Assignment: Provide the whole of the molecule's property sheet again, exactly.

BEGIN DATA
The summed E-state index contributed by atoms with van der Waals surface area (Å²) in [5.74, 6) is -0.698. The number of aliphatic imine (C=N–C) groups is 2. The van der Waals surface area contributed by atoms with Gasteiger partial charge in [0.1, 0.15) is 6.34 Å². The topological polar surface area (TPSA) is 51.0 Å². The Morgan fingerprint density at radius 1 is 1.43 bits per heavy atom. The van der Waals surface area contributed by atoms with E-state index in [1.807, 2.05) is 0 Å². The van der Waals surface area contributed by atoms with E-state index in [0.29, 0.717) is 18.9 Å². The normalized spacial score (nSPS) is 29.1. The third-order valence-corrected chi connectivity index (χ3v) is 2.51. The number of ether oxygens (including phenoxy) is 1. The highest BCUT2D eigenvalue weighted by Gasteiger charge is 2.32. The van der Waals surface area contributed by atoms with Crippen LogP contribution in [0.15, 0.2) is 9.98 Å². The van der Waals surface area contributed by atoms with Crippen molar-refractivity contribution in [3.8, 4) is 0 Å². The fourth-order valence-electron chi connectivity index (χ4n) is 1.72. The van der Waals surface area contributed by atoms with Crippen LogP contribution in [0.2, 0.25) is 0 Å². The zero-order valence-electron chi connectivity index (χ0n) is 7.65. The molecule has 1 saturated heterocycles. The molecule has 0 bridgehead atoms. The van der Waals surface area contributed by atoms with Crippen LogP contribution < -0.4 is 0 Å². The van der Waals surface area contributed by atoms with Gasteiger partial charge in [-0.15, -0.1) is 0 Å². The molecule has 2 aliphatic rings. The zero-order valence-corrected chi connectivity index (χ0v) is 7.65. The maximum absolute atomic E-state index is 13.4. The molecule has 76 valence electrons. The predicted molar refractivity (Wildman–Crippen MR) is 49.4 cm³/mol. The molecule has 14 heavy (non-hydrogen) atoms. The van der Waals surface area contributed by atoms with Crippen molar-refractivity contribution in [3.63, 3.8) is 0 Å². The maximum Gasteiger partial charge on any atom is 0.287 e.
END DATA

The summed E-state index contributed by atoms with van der Waals surface area (Å²) in [5.74, 6) is -0.698. The number of aliphatic imine (C=N–C) groups is 2. The van der Waals surface area contributed by atoms with Gasteiger partial charge in [0.1, 0.15) is 6.34 Å². The topological polar surface area (TPSA) is 51.0 Å². The Morgan fingerprint density at radius 1 is 1.43 bits per heavy atom. The van der Waals surface area contributed by atoms with E-state index in [1.807, 2.05) is 0 Å². The van der Waals surface area contributed by atoms with E-state index in [0.29, 0.717) is 18.9 Å². The normalized spacial score (nSPS) is 29.1. The third-order valence-corrected chi connectivity index (χ3v) is 2.51. The number of ether oxygens (including phenoxy) is 1. The highest BCUT2D eigenvalue weighted by Gasteiger charge is 2.32. The van der Waals surface area contributed by atoms with Crippen LogP contribution in [0.15, 0.2) is 9.98 Å². The van der Waals surface area contributed by atoms with Crippen molar-refractivity contribution in [3.8, 4) is 0 Å². The fourth-order valence-electron chi connectivity index (χ4n) is 1.72. The van der Waals surface area contributed by atoms with Crippen LogP contribution in [0.2, 0.25) is 0 Å². The zero-order valence-electron chi connectivity index (χ0n) is 7.65. The molecule has 1 saturated heterocycles. The molecule has 0 bridgehead atoms. The van der Waals surface area contributed by atoms with Crippen LogP contribution < -0.4 is 0 Å². The van der Waals surface area contributed by atoms with Gasteiger partial charge in [-0.15, -0.1) is 0 Å². The molecule has 2 aliphatic rings. The zero-order valence-corrected chi connectivity index (χ0v) is 7.65. The maximum absolute atomic E-state index is 13.4. The molecule has 76 valence electrons. The predicted molar refractivity (Wildman–Crippen MR) is 49.4 cm³/mol. The molecule has 14 heavy (non-hydrogen) atoms. The van der Waals surface area contributed by atoms with Crippen molar-refractivity contribution in [3.63, 3.8) is 0 Å². The maximum Gasteiger partial charge on any atom is 0.287 e.